Sakura Kokumai brings Karate Kata to the 2021 Olympics
There are three pillars of karate training: kumite, kata and kihon. Most people are familiar with the first, in which two opponents face each other by hitting each other. But first-time Olympian Sakura Kokumai’s expertise is second, kata, a solo discipline in which athletes perform a defined choreography – think floor gymnastics or ice skating, but without music. Is kata easier than fighting on a mat? The native of Hawaii laughs. “Kata, easier than sparring?” It is a good one. “
The 28-year-old is the only contender for the U.S. team in the women’s kata division for the Tokyo 2021 Games, the first time the Olympics will feature karate. âIt’s artistic in a way,â she says of the kata, which emphasizes breathing, form and precision. âWe’re given a list of kata to perform, pick one and basically we have to make it our own by changing the pace, or making it faster or harder. (Both forms rely on kihon, which refers to basic techniques a student learns, such as punches, kicks, and stances.)
Kata and kumite competitions require varying degrees of physique and focus, Kokumai says, leading to good-humored verbal contests within the community. âThere is a joke that you can see the difference in personality between a kata athlete and a kumite athlete,â she says. âThat kumite athletes are usually not on time and get things right from the start. Kata athletes, by comparison, love to plan. We like everything to be neat and tight, and to be able to focus for longer hours. “
Although karate is new to games, it is a passion that Kokumai has had since childhood. She first joined a karate dojo at the age of 7 and immediately felt “super powerful” in the gi. At 14, she was on the National Junior Team. She has now been on the United States National Karate Team for 14 years and is a seven-time United States National Champion and six-time Senior Pan American Champion. In 2016, when she learned that karate was going to be included in the Tokyo Olympics, she had just completed a Masters in International Relations at Waseda University in Tokyo, less than 3 miles from where she will compete this month. -this. She moved to Southern California to train full time.
Going back to his American roots seemed good to him. While working with great coaches in Japan, she felt like she was seen as an outsider. âI am of Japanese descent,â she says. “And I have represented the United States since I started karate.” Regardless, in April she was targeted by a racist Orange County man, who told her to “go home”. As people of Asian descent make up Hawaii’s largest racial group, Kokumai was surprised. Although she has seen similar reporting on the news, “it definitely opened my eyes” to the hatred Asian Americans endured, she said.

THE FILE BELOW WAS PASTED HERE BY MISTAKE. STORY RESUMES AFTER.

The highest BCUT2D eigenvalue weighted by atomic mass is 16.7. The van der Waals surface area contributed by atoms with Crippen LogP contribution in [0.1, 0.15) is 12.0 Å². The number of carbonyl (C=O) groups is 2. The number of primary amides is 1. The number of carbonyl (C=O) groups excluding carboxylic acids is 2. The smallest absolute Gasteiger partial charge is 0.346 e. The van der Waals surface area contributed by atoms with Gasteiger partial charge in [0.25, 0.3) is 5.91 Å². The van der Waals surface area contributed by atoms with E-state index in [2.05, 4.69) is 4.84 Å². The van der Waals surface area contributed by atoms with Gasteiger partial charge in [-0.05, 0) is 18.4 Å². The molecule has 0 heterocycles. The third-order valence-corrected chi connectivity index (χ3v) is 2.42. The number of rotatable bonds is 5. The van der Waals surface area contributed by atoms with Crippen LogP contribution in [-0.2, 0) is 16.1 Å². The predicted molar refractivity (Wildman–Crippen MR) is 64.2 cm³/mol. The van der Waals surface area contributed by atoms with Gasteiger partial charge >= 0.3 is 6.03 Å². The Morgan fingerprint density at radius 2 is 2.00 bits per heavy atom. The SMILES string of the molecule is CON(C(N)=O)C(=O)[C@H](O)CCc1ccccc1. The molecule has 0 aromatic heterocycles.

Clearly, his path to the Olympics has been unusual – aside from the pandemic. Because karate is not a high profile sport in America, Kokumai and her teammates have had to largely fund their own resources without the help of large sponsorships, who can pay for everything from equipment to living expenses. (Team USA gives them a small monthly stipend, and Panasonic has pledged to sponsor her in 2020.) She has no coach or former US Karate Olympian to turn to for mentorship.
This made her even more determined to show off her skills on the world stage – and the opportunity could be fleeting. Karate will not be at the 2024 Summer Games in Paris, and the 2028 lineup in Los Angeles has still not been finalized. (It was the Tokyo organizers who proposed karate to the International Olympic Committee, which is likely waiting to gauge its popularity with viewers before making any decisions.), “She says.
Get to know Kokumai in the Bustle Booth quiz, below.
In the stirring booth
What’s your coffee order?
What weather locations are saved on your phone?
Tokyo, Newport Beach, Seattle, Honolulu.
What’s your sign?
If you weren’t a professional athlete, what career would you want?
Who is your sports idol?
Apolo Ohno, Michael Phelps.
What’s your favorite karaoke song?
Every Disney song. 🙂
What’s your pump song?
I usually have it remixed on my phone.
What has inspired you lately?
See all my fellow USA team athletes compete and crush it in their sports!